I was eager to discover regional traditions and watched many interactions with interest. I also watched the food that people bought for the holidays and asked whomever I could what traditional Christmas foods were eaten here, even attempting to make some of them myself.  Seafood does a brisk sale during the holidays, as does Champagne. In fact, the two can usually be found together, alongside other hor d’oeuvres including fois gras on toast, shrimp, cheese, and caviar.

One week before Christmas there were violent windstorms and several trees fell down on the property that we are renting. A 60-70 foot pine tree fell right next to the house taking out the phone line. We had quite an interesting experience restoring the phone line and internet connection: no small feat.  With the help of two French friends, three stops at Orange/France Telecom, and numerous cell phone calls later we had our phone line hooked back up— two weeks later. We missed being in contact with family and friends during the holidays.

Without the internet for help, I made Christmas dinner with a bit of French style: huitres (oysters) with lemon and sparkling wine, roasted chapon (smaller, finer turkey) stuffed with chestnuts, potato puree with candied chestnuts, haricots verts, and fresh bread. For dessert we had Buche de Noel, the famous Christmas Yule log cake that is eaten all over France during the holidays.

We were also invited to our neighbor’s house to share fondue with their family a few days after Christmas.  Savoie fondue is different that what I have ever experienced. It is a mix of three cheeses, garlic, and white wine, and served in a large ceramic or cast iron pot over a flame. But this fondue does not mix evenly: the cheese congeals a bit at the bottom, while the liquid floats on top. One is told to dip their bread all the way to the bottom of the pot, swirl it a bit and lift it absolutely drenched in cheese. A sign of a perfect mix are “strings” of cheese attached to your bread as you lift it from the pot. For this reason, the pot is continually monitored and stirred with a wooden spoon and you are expected to eat quickly. Day old bread is the only thing dipped in fondue, and after everyone is done, leftover bread is cooked in the fondue pot with the remaining cheese and a few eggs and spooned onto plates. Three words still come to mind after eating this dish: Death by cheese.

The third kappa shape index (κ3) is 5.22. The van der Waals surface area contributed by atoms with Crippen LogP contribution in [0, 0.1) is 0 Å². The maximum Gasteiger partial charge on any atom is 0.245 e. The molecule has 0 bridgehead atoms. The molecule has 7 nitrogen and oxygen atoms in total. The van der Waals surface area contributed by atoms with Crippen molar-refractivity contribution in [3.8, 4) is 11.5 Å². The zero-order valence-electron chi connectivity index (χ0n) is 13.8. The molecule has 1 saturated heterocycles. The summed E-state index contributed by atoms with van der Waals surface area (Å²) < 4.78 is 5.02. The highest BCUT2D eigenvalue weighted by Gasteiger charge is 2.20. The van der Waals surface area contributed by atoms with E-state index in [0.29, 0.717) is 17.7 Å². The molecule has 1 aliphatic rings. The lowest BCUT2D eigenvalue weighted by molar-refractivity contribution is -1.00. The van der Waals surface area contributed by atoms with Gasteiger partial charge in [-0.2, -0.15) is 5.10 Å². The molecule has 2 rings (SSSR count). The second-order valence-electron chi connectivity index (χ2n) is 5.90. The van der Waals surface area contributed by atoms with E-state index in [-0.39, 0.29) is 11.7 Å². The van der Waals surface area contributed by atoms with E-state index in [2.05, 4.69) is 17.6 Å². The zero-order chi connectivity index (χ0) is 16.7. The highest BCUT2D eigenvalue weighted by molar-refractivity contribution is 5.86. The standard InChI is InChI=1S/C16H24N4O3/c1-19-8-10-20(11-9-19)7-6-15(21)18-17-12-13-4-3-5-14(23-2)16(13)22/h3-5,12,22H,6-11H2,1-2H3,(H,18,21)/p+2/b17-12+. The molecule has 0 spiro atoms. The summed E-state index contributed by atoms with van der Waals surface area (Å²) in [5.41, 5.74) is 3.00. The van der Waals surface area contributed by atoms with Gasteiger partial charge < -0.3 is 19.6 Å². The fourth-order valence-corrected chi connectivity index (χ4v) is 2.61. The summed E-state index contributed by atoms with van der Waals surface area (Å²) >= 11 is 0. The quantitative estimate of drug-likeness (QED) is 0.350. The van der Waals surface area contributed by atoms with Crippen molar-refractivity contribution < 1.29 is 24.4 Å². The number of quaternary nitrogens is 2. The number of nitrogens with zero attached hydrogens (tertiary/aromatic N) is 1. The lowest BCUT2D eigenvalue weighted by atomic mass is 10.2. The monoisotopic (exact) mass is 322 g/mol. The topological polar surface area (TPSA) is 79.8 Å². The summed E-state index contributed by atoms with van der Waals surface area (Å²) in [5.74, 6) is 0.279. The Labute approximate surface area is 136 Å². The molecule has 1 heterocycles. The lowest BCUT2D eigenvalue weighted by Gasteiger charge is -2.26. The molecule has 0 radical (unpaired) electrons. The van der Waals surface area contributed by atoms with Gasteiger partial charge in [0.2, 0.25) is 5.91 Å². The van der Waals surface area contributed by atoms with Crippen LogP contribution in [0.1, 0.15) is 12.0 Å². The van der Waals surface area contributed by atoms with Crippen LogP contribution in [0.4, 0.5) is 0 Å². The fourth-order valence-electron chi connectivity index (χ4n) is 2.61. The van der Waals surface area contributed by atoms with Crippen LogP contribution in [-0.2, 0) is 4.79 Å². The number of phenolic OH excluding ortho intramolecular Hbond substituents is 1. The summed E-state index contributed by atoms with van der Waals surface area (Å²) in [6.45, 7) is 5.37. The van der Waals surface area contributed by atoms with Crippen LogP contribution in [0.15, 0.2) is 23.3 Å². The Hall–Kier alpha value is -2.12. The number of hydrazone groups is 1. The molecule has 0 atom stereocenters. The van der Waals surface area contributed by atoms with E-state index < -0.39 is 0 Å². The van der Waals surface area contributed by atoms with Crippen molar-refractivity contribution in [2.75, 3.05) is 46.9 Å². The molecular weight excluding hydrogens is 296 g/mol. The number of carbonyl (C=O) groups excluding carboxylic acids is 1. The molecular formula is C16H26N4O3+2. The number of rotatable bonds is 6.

Tartiflette is another famous Savoyard dish: it is a mixture of parboiled potatoes, sliced, lardons (pieces of bacon) crème fraiche, and an entire round of Reblochon cheese sliced in half lengthwise and the two rounds placed on top. The dish is cooked in the oven until the cheese is gooey and melting. It is reminiscent of an excellent au gratin potato recipe, both hearty and satisfyingly creamy. I would eat it several times per week if I didn’t care about my size.

The third, and perhaps most health-friendly of the Savoie cheese dishes is called Raclette. One uses a special Raclette grill to cook cheese slices of the same name, which is then served over potatoes, with gherkins and cocktail onions. A salad usually accompanies this dish and one can control the amount of cheese consumed—no small feat in this region! If you have Raclette at a restaurant, you will often find a half of a raclette round cooked under a flame. It is then scraped off onto a plate as it melts and served with potatoes. 

A good exercise regimen is recommended.